Institute on the move PDF Print E-mail

Russell Taylor
Russell Taylor
Exciting times are ahead for the staff at AIATSIS (Australian Institute of Aboriginal and Torres Strait Islander Studies), with the official opening in September of their new premises on Acton Peninsula in Canberra. A strong focus of the work of the Institute has been the support it offers for language work, and in this area, AIATSIS is preparing to meet rapidly increasing demand. Principal Russell Taylor, spoke to the Voice of the Land about the role of AIATSIS in promoting and supporting language projects.

 

VOTL:What impact has the emergence of language as a priority issue had on the role of AIATSIS in the past few years?
The increased recognition of languages has put a lot more pressure on our resources and our capacity to make records available to communities, and to individuals within those communities.

But I'm pleased to say it's a pressure that we enjoy and that it's really what AIATSIS is all about. It's about accepting the custodial responsibilities that we have in terms of the archives generally, but specifically the language records.
We do our utmost to make sure that people who want to have access to those records do so, and of course we also go to whatever lengths we can within limited resources to repatriate those records back to communities.

VOTL:We carried a report in The Voice of the Land on the return of language material to communities. That news was obviously very well received as the issue has been a big one for so long, but how do the resources at AIATSIS cope with the extra demand?
RT:We are very appreciative of the funding that we have received recently from ATSIC to help us address our responsibilities in terms of the return of language records, but I have to say that the job is an immense one.The demands and expectations of the community are rising and they will continue to rise, and we have to do our best to ensure that we are able to meet those expectations.That of course means at the end of the day, more dollars, more resources, more people who are available to actually facilitate that access to our archival records. One of the challenges that our Council and our staff and management really — I guess — relish, is we are going to do our utmost to make sure that we can at least keep pace with those community expectations.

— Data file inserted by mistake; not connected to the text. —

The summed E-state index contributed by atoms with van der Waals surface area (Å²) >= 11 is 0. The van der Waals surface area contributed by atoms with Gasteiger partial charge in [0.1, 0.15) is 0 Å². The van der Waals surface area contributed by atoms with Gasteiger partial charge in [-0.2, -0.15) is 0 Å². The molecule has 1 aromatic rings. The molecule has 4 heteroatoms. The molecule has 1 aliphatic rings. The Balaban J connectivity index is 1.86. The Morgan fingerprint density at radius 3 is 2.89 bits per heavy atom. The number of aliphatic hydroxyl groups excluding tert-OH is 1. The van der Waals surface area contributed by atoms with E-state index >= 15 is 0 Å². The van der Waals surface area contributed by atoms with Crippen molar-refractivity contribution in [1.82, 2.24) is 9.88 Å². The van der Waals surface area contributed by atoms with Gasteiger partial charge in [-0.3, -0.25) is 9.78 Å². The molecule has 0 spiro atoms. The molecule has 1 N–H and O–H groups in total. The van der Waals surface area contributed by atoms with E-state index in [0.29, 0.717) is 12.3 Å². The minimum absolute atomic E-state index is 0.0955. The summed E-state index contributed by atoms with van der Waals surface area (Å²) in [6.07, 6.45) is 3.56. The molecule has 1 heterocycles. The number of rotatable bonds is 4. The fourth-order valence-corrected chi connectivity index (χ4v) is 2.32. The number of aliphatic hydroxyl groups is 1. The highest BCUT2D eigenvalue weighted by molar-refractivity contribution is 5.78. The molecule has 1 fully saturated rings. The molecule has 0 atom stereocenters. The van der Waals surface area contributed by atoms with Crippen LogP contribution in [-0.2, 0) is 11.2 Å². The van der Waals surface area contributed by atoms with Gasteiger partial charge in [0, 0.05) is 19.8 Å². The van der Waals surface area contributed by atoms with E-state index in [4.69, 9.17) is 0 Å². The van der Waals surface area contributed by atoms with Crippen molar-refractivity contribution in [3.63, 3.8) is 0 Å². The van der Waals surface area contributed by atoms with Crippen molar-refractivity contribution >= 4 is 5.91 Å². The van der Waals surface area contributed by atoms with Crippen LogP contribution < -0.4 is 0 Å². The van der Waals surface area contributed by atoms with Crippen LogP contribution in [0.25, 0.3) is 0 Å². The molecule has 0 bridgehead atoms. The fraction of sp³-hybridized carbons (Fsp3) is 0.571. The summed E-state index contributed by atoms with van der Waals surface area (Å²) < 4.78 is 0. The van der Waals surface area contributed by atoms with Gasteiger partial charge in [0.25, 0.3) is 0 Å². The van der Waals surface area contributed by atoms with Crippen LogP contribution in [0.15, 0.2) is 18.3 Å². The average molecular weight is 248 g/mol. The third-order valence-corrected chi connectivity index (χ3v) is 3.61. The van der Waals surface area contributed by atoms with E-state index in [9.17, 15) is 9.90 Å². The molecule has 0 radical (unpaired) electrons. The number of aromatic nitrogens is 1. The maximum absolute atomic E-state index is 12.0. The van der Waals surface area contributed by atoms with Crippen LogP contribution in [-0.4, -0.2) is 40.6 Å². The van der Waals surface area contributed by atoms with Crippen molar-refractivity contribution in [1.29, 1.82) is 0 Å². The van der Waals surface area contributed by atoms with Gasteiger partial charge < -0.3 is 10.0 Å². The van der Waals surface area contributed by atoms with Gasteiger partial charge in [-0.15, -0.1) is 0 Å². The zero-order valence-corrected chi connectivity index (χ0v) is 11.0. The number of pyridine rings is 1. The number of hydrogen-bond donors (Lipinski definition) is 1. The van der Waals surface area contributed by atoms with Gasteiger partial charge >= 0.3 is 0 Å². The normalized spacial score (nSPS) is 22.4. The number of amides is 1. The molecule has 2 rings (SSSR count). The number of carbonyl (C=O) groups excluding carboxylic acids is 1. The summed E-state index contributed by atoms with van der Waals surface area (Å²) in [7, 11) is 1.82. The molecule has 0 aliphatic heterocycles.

VOTL: How do you see the working relationship between AIATSIS and FATSIL?
RT: I see the potential for co operative liaison between FATSIL and AIATSIS as being limitless.The relationship between the two organisations has been a very healthy one and I think it will continue to be.

We see FATSIL as the main adviser to ATSIC and representative of the community based language programs, and AIATSIS is certainly willing and able to do whatever we can to assist the nurturing and implementation of language programs all over the country.

Up until recently our role was seen simply as one of custodianship, where we've actually held the records and facilitated wherever possible people having access to those records. But I have to say that we're ready, willing and able to play a much more supportive role to communities and to governments, both local, state and federal, to ensure that effective, sustainable language programs are implemented, and have the sort of culturally beneficial results that we know they will have. I believe that we have the expertise and capabilities that readily identify us as the appropriate body to provide that support.

VOTL: Finally, what has the move to the new premises meant for AIATSIS?
RT: Specifically in terms of language it means that we have much more appropriate resources to maintain and look after our records, and to facilitate access for everyone who has an interest in those records.The new building will allow us to do our work more professionally and in a more culturally appropriate than we have been able in the past.